Stevens J, Cai J, Evenson KR, Thomas R . Fitness and fatness as predictors of mortality from all causes and from cardiovascular disease in men and women in the lipid research clinics study. Am J Epidemiol 2002; 156: 832–841.

    Article  Google Scholar 

  22. 22

    Yu S, Yarnell JW, Sweetnam PM, Murray L . Caerphilly study. What level of physical activity protects against premature cardiovascular death? The Caerphilly study. Heart 2003; 89: 502–506.

    CAS  Article  Google Scholar 

  23. 23

    Hu G, Tuomilehto J, Silventoinen K, Barengo NC, Peltonen M, Jousilahti P . The effects of physical activity and body mass index on cardiovascular, cancer and all-cause mortality among 47 212 middle-aged Finnish men and women. Int J Obes (Lond) 2005; 29: 894–902.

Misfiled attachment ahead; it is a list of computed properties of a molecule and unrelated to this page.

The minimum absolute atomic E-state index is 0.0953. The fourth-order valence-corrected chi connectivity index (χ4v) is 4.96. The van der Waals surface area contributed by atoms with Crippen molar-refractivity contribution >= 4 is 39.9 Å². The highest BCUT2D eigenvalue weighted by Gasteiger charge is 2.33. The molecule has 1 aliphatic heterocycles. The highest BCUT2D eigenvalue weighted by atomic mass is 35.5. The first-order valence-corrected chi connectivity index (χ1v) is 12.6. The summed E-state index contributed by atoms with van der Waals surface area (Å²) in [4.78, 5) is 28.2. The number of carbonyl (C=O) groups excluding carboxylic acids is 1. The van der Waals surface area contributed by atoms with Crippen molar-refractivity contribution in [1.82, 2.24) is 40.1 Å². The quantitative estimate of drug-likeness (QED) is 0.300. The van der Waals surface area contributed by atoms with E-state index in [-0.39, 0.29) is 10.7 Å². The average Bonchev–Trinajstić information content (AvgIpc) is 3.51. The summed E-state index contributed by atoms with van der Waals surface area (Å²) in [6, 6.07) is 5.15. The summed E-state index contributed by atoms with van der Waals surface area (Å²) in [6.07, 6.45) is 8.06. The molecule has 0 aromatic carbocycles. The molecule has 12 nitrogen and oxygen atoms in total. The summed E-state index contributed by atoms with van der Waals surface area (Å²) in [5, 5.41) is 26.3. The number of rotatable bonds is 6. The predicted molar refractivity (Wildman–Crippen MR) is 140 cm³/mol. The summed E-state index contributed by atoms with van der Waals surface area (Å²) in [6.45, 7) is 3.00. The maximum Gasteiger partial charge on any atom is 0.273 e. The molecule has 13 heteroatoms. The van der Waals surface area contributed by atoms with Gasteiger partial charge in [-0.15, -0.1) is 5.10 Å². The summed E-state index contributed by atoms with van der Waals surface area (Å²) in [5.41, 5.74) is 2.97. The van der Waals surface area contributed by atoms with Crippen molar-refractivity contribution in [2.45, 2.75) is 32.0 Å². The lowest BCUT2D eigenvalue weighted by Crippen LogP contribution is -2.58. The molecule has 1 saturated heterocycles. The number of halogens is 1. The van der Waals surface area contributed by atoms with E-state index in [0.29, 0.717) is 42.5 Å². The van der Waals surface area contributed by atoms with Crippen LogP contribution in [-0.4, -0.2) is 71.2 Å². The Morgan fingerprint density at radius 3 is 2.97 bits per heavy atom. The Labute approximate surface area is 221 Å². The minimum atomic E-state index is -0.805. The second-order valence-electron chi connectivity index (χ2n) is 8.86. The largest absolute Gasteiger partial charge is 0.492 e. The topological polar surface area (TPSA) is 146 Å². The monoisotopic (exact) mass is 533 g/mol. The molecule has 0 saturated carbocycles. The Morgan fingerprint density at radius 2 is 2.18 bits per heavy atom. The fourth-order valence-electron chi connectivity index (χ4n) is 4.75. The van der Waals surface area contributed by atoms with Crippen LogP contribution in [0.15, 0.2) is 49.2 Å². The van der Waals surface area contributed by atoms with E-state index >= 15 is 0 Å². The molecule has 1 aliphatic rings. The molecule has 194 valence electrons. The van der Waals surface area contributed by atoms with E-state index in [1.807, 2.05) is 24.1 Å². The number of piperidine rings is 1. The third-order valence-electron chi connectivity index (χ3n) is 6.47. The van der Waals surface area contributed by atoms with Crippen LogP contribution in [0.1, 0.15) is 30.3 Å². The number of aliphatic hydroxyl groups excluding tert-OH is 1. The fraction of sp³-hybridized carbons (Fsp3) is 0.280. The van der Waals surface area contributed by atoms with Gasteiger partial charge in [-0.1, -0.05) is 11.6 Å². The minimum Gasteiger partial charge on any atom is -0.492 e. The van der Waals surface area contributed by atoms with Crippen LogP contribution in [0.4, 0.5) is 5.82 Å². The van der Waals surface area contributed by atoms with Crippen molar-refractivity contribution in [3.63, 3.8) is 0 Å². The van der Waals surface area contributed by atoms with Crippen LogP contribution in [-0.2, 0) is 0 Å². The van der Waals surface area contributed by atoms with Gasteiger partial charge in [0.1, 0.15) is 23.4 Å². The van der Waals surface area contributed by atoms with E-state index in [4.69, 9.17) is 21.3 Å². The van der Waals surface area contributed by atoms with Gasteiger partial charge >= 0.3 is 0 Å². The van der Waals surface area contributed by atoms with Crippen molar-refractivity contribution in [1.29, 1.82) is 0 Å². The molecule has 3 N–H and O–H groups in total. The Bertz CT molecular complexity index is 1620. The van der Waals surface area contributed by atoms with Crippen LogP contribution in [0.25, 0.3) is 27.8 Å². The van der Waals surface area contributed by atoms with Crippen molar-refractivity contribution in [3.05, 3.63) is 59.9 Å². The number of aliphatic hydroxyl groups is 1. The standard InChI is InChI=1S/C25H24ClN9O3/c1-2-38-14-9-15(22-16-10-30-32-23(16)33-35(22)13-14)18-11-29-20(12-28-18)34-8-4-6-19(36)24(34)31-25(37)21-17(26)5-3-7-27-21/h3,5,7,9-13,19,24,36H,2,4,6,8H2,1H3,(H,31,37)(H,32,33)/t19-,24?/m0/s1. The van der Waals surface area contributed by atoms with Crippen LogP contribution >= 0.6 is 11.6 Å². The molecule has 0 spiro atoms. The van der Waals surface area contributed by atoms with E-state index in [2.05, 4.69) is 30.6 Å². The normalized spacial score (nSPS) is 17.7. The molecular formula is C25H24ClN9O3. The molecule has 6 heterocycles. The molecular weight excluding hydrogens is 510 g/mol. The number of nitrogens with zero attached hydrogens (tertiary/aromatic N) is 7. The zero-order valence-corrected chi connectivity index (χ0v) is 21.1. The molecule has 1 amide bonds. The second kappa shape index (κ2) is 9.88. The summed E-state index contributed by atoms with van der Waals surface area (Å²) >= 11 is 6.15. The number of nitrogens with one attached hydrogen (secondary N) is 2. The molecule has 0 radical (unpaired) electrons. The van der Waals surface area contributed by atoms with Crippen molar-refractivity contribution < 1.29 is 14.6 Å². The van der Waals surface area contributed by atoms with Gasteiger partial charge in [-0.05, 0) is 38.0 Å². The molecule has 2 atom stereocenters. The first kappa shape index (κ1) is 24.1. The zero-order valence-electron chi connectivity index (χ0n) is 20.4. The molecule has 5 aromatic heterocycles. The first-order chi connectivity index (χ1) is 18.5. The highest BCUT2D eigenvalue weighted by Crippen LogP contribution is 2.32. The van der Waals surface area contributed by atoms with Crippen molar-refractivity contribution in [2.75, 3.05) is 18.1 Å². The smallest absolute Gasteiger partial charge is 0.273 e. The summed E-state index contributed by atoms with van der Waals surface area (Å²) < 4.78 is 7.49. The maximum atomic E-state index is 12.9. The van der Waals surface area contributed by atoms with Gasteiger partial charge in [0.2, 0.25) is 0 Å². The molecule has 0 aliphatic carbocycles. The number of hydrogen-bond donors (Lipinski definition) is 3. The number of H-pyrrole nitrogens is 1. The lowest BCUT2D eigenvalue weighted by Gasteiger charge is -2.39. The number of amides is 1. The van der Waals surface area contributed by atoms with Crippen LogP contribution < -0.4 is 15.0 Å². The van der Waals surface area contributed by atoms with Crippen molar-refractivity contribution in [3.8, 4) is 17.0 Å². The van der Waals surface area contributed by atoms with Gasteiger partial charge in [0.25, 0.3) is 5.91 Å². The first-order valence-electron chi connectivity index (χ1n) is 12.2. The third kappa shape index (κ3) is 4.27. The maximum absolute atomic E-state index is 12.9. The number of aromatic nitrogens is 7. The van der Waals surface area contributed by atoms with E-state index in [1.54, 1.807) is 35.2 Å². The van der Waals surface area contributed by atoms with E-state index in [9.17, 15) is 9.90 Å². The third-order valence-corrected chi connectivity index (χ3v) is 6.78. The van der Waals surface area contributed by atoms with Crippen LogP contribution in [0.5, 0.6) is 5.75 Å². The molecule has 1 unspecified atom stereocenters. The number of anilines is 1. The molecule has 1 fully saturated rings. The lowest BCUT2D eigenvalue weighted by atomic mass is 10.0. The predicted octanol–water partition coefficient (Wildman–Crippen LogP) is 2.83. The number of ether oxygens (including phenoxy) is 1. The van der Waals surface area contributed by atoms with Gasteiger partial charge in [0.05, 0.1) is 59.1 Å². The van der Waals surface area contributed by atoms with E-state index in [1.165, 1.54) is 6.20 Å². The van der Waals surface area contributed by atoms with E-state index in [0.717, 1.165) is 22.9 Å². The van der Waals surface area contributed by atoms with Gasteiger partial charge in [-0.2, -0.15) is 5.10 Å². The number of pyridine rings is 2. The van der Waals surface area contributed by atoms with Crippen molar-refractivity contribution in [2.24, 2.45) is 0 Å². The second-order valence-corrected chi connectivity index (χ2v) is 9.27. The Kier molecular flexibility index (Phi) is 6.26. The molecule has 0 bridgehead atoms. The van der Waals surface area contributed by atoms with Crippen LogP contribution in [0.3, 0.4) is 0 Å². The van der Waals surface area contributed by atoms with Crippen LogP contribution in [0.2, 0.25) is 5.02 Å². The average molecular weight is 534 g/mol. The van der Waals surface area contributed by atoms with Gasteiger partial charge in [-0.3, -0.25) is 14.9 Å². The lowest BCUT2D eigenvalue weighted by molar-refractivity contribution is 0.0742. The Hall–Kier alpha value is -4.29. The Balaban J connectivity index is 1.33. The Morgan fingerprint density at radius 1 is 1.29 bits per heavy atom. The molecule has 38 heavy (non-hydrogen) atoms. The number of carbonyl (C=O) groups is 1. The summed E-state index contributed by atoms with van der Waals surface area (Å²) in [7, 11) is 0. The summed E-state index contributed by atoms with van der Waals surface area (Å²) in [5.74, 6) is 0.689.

CAS  Article  Google Scholar 

  24. 24

    Orsini N, Bellocco R, Bottai M, Pagano M, Michaelsson K, Wolk A . Combined effects of obesity and physical activity in predicting mortality among men. J Intern Med 2008; 264: 442–451.

    CAS  Article  Google Scholar 

  25. 25

    Lee CD, Blair SN, Jackson AS . Cardiorespiratory fitness, body composition, and all-cause and cardiovascular disease mortality in men. Am J Clin Nutr 1999; 69: 373–380.

    CAS  Article  Google Scholar 

  26. 26

    Blair SN, Brodney S . Effects of physical inactivity and obesity on morbidity and mortality: current evidence and research issues. Med Sci Sports Exerc 1999; 31 (11 Suppl), S646–S662.

    CAS  Article  Google Scholar 

  27. 27

    Simpson JA, MacInnis RJ, Peeters A, Hopper JL, Giles GG, English DR . A comparison of adiposity measures as predictors of all-cause mortality: the Melbourne Collaborative Cohort Study. Obesity (Silver Spring) 2007; 15: 994–1003.